Re: [SystemSafety] Hackers take over *control* of a car wirelessly

From: Peter Bernard Ladkin < >
Date: Thu, 23 Jul 2015 20:53:08 +0200


Hash: SHA256

Concerning Monsieur Musk and Tesla, I think it is a huge mistake to try to argue from alleged traits of a company chief to the quality of the products.

I also think it is a huge mistake to argue from the habits of engineers and scientists to their achievements.

Les claims, I understand from Mike's note, that working 80 hours a week for six months drove him nigh insane. I'll accept that, with the possible caveat concerning "nigh" :-)

I know someone who worked 70-80 hours a week for decades, and who won the Turing prize for his discoveries, and is content doing what he does and being who he is.

My thesis advisor, when he was working on a problem, used to work until he couldn't any more. You could knock on his office door, and he may well have been inside it for 60 or 80 or 100 hours, with excursions to the toilet, and to the food+drink+cigarette store 5 minutes away, but unfortunately not to the showers. His family was used to him not coming home for five days. He solved some of the most intractable problems in the field this way. He was the person who found a mistake in my PhD thesis, which included five published papers in the major conferences in the field. Those reviewers missed my mistake - he didn't.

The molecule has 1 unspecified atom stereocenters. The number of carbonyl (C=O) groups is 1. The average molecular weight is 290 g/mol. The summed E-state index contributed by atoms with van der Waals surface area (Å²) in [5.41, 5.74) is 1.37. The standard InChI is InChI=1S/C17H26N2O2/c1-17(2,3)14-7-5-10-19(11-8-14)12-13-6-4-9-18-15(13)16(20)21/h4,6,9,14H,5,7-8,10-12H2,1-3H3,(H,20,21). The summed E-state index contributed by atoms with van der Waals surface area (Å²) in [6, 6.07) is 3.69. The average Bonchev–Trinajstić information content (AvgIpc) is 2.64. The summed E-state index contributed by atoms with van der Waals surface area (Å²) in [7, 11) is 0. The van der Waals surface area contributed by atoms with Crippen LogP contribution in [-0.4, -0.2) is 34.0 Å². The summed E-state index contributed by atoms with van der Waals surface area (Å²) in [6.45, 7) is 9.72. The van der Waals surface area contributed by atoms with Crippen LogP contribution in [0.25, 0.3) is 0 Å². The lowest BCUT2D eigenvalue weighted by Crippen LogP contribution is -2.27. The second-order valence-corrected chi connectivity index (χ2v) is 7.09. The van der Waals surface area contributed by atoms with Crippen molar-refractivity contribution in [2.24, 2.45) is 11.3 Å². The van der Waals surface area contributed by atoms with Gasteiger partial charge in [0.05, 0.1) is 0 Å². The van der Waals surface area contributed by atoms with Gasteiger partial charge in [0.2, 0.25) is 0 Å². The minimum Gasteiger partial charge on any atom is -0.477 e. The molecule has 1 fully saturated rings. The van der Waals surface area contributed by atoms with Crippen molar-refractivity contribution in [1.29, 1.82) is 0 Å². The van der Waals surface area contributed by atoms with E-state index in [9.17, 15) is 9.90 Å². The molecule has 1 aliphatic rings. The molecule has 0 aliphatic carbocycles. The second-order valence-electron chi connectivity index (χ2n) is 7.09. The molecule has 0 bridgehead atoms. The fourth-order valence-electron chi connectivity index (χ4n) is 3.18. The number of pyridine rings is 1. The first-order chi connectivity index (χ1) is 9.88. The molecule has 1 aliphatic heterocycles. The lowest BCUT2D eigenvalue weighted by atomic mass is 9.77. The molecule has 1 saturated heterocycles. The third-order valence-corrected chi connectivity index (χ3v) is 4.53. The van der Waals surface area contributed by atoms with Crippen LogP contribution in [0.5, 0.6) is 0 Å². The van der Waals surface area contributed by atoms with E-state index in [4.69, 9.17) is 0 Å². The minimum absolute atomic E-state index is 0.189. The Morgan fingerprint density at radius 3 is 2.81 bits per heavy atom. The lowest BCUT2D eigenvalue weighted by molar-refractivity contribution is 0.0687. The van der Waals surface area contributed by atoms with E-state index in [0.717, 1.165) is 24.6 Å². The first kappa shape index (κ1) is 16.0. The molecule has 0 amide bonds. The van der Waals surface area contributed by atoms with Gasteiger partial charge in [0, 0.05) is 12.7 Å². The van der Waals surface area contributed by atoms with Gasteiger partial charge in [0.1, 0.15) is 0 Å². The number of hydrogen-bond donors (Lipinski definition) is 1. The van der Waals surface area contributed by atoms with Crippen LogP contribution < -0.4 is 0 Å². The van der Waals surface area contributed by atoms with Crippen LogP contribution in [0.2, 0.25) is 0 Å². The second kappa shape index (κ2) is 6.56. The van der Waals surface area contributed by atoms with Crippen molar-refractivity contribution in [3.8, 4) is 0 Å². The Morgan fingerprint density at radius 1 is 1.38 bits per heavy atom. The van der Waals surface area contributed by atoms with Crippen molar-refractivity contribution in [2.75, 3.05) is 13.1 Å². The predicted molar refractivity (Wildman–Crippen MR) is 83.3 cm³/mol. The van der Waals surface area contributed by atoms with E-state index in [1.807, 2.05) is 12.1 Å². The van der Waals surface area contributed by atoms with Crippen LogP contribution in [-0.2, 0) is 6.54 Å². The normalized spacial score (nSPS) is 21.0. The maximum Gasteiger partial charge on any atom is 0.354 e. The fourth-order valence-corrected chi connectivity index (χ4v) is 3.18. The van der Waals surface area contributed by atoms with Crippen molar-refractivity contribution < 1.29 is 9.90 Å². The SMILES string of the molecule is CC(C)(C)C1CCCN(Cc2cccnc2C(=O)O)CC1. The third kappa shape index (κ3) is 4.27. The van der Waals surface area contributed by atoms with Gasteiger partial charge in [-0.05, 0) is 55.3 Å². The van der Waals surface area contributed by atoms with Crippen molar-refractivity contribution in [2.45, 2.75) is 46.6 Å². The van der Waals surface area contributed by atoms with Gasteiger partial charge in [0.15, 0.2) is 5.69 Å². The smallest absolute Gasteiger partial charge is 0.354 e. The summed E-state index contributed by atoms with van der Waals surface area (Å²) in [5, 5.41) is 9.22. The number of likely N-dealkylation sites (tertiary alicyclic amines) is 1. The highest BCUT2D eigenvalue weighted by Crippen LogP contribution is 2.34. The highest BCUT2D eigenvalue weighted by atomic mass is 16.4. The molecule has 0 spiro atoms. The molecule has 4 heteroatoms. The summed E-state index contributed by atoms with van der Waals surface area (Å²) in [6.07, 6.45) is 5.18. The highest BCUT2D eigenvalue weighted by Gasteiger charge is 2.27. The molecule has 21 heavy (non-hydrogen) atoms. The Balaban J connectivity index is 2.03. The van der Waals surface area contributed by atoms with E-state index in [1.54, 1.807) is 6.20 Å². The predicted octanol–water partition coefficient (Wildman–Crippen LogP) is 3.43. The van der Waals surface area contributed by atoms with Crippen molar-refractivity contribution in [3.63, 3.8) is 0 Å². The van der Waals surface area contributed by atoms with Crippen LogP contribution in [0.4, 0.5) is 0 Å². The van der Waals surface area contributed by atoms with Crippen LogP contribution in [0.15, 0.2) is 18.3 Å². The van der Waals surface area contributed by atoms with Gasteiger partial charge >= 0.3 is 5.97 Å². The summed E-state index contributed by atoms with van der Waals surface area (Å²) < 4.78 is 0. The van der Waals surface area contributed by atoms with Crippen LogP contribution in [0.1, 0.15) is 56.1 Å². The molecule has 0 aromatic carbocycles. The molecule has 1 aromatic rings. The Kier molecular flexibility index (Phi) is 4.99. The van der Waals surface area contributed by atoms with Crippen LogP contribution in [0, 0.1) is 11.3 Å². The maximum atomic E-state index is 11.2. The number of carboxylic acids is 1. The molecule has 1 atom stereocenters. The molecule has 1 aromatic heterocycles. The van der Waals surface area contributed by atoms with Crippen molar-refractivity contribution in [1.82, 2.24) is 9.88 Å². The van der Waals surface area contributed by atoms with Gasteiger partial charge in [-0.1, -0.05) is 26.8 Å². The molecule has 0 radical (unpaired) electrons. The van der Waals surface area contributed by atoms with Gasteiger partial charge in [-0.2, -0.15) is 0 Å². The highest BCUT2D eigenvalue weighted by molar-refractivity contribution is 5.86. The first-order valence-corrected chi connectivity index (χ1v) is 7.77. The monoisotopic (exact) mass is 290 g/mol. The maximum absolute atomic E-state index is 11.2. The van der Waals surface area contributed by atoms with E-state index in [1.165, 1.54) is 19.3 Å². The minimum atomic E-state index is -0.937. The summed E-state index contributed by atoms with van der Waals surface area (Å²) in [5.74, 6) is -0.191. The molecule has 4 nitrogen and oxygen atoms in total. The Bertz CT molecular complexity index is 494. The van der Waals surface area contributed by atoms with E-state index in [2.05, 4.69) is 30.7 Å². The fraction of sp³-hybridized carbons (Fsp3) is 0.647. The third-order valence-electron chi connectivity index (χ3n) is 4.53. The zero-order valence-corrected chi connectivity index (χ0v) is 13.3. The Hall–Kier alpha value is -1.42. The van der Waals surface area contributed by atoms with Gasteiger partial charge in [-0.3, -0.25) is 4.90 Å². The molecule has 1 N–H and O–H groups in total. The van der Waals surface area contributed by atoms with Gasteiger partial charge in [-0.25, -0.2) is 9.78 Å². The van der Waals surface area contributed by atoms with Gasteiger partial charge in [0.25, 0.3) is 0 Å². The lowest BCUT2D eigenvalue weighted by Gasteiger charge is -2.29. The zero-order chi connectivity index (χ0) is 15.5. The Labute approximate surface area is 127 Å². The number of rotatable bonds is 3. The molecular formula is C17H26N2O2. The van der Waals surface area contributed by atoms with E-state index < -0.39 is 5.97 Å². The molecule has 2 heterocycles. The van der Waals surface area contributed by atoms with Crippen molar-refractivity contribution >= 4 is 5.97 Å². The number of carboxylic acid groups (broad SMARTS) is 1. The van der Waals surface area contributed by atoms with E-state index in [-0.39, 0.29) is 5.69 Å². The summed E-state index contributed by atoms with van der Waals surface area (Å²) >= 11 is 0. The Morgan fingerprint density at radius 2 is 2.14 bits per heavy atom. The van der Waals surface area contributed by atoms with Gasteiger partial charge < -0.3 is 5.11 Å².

I worked with someone whose pleasure in life was programming. He had an earpiece telephone to maintain his social contacts while working, and took at least two evenings off per week explicitly to socialise. Else he was at the machine or crashed out. Had a lovely fiancee, also a hard worker but not so hard. And only needed four or five hours sleep a night. He worked on a project I led. One weekend, he called up. "I'm about to work on your task. Here are some questions." Followed about two hours of detailed and insightful questions about the spec. Three days later "here's the code". How long? 60 hours of work. Perfect. Bug free. And, besides, solving a previously-open algorithmic problem.

I'm not like any of those people. Neither, I would guess, are most of the people on this list. Doesn't make anything they did at all questionable.

Prof. Peter Bernard Ladkin, Faculty of Technology, University of Bielefeld, 33594 Bielefeld, Germany Je suis Charlie
Tel+msg +49 (0)521 880 7319

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systemsafety_at_xxxxxx Received on Thu Jul 23 2015 - 20:53:17 CEST

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